“…on earth as it is in heaven. Give us this day our daily bread…” Matthew 6:10-11
After praying that the kingdom of God would come and that God’s will would be done, Jesus moves on to address provision.
Give Us Our Daily Bread
While technically a request, I believe this part of the prayer actually provides us with a reminder that we are dependent. Paul David Tripp contends, “Prayer abandons independence.” This part of Jesus’ prayer also delivers the message that he is a giving God, a providing God. He is Jehovah-Jireh, the God who provides. Jesus reminds us that we turn to God for any need for provision.
“Are not two sparrows sold for a penny? And not one of them will fall to the ground apart from your Father. But even the hairs of your head are all numbered. Fear not, therefore; you are of more value than many sparrows.” Matthew 10:29-31
Provision is necessary for our physical, emotional, and spiritual needs—to name a few. I have found that he provides bountifully. In grief, he has given sufficient grace and new mercies every morning. He’s given surpassing peace and lavish love. And he’s comforted me. On time. As needed. Bountifully.
He is Jehovah-Jireh.
This request for daily provision is also intended to keep us daily connected to him. Dependent. Like manna of old. Beware of any tendency toward self-sufficiency.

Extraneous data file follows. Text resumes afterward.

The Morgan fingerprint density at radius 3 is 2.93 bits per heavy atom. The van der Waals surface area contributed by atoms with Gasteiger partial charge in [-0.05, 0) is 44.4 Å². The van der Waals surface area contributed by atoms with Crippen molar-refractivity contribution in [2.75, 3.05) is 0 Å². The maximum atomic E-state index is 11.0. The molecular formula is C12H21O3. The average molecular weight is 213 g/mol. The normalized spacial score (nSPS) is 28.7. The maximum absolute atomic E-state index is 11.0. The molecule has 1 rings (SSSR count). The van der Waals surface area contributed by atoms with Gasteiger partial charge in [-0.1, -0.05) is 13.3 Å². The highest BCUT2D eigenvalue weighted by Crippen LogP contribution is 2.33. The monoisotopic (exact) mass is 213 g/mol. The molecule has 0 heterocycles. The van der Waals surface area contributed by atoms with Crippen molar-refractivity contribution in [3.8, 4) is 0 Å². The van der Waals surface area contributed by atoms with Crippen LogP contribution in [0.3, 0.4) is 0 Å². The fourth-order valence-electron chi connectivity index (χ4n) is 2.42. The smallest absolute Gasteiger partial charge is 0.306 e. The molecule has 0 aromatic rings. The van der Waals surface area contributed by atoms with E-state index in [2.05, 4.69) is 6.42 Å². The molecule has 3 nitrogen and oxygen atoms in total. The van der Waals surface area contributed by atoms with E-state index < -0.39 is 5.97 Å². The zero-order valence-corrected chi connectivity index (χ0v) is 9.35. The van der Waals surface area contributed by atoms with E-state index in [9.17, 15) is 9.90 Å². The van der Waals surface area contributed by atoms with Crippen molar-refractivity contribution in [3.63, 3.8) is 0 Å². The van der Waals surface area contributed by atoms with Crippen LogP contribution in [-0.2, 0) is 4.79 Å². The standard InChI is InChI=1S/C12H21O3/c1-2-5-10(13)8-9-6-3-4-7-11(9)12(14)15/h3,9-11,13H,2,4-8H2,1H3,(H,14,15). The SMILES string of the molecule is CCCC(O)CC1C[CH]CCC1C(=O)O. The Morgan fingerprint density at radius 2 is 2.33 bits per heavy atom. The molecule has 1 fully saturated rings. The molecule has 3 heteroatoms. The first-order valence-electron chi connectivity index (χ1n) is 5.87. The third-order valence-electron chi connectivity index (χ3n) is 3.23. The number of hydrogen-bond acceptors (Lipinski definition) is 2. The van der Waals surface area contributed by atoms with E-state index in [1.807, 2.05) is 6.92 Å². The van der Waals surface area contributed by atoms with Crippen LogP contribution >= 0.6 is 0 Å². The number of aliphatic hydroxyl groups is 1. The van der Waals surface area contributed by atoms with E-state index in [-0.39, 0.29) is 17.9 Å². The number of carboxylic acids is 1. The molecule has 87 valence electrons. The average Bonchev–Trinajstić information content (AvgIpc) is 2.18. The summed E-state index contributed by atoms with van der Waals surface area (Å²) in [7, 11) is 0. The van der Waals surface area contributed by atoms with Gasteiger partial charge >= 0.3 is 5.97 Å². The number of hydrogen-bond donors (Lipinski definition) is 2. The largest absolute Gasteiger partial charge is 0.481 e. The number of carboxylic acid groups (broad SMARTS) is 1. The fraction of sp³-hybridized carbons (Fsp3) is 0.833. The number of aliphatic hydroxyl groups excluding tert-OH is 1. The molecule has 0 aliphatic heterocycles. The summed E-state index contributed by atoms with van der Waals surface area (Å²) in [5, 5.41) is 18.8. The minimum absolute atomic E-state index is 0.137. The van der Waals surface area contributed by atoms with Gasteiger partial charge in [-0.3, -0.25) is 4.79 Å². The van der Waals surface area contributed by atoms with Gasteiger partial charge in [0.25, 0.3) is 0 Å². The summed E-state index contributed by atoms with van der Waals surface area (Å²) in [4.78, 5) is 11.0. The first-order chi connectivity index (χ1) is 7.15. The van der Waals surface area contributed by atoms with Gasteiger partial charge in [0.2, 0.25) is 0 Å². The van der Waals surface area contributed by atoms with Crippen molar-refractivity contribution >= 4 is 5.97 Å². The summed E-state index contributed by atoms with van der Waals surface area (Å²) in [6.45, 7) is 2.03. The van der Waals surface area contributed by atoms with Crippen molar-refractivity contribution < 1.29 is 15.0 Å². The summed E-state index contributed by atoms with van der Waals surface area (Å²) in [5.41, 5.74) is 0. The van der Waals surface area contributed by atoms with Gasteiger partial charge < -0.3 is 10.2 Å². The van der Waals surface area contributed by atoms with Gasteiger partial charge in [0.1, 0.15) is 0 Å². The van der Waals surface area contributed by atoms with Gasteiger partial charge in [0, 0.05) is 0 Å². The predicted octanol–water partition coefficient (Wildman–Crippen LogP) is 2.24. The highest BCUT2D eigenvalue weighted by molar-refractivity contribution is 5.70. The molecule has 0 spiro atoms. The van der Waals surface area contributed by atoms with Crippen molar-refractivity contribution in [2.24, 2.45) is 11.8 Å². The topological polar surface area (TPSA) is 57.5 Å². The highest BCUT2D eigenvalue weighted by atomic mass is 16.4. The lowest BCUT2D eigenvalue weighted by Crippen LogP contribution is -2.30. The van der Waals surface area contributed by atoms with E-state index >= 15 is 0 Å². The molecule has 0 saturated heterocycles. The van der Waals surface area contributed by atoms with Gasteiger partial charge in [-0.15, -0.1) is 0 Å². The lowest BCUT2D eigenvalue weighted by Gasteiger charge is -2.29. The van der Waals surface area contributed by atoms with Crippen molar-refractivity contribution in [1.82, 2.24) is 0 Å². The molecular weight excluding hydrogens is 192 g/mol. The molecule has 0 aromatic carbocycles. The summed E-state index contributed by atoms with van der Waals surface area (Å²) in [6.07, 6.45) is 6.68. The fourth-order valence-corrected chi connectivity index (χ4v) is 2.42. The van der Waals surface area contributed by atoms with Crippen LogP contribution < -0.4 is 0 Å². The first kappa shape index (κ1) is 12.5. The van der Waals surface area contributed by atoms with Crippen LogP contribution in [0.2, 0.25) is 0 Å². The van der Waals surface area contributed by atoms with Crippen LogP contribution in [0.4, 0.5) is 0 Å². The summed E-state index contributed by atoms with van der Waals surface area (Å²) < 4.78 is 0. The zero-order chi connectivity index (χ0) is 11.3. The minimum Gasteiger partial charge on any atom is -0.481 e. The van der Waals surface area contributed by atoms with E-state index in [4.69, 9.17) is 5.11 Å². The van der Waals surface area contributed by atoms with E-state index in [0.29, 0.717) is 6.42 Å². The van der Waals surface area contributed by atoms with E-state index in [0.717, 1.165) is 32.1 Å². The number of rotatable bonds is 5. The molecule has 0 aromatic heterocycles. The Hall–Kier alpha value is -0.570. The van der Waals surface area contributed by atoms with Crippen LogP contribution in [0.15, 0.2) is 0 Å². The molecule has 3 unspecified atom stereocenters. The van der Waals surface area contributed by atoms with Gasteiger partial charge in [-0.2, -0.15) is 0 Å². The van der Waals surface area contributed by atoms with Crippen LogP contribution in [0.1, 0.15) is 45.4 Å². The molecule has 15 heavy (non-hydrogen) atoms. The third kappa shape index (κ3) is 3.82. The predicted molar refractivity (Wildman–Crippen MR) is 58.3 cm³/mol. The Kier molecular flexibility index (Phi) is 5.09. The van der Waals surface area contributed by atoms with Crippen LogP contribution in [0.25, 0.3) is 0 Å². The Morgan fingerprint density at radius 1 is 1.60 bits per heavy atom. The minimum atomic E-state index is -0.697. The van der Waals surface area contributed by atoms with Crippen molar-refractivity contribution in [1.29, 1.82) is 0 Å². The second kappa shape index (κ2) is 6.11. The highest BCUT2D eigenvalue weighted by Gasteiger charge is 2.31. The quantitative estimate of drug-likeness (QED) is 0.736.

“Give us this day our daily bread.” Matthew 6:11
Forgive Us as We Forgive Others
This next part of The Lord’s Prayer is pure brilliance. Jesus teaches his disciples to ask for forgiveness, but he ties the very forgiveness they seek to the way they forgive others. In Matthew 18, Jesus told the parable of the unforgiving servant in response to a question posed by Peter. He wanted to know how many times he should forgive his brother when he sinned against him multiple times.
Jesus doesn’t mince words.
After saying he should forgive not seven times but seven times seventy, he shares the parable of the unforgiving servant. If you struggle with forgiveness, read Matthew 18:23-35. It will revolutionize your giving and receiving of forgiveness.
“Be kind to one another, tenderhearted, forgiving one another, as God in Christ forgave you.” Ephesians 4:32
We should be forgivers because we’ve been forgiven. Forgiven people forgive others freely. At least this is what you’d expect of those who’ve been forgiven. We are to forgive one another in the same way God in Christ forgave us. Some of us need to read this paragraph again. Life is too short to ignore the lesson from this part of The Lord’s Prayer. The phrase “as we also” is too easily overlooked. If you justify any level of withholding forgiveness or any level of holding grudges, you need to think about this simple lesson. Jesus teaches us to seek forgiveness in the same way we forgive others.
The instruction delivered in this prayer really does provide a healthy prayer guide, and it is a balm in a time of need. Grief brings anger and impacts relationships. Forgive in humility. As Dane Ortlund says in Gentle and Lowly, “…release your debtor and breathe again.”
Forgive quickly. Forgive often. Forgive freely. As Christ has forgiven you. Or to quote Jesus, “…forgive us…as we also have forgiven…”
“…forgive us our debts as we also have forgiven our debtors.” Matthew 6:12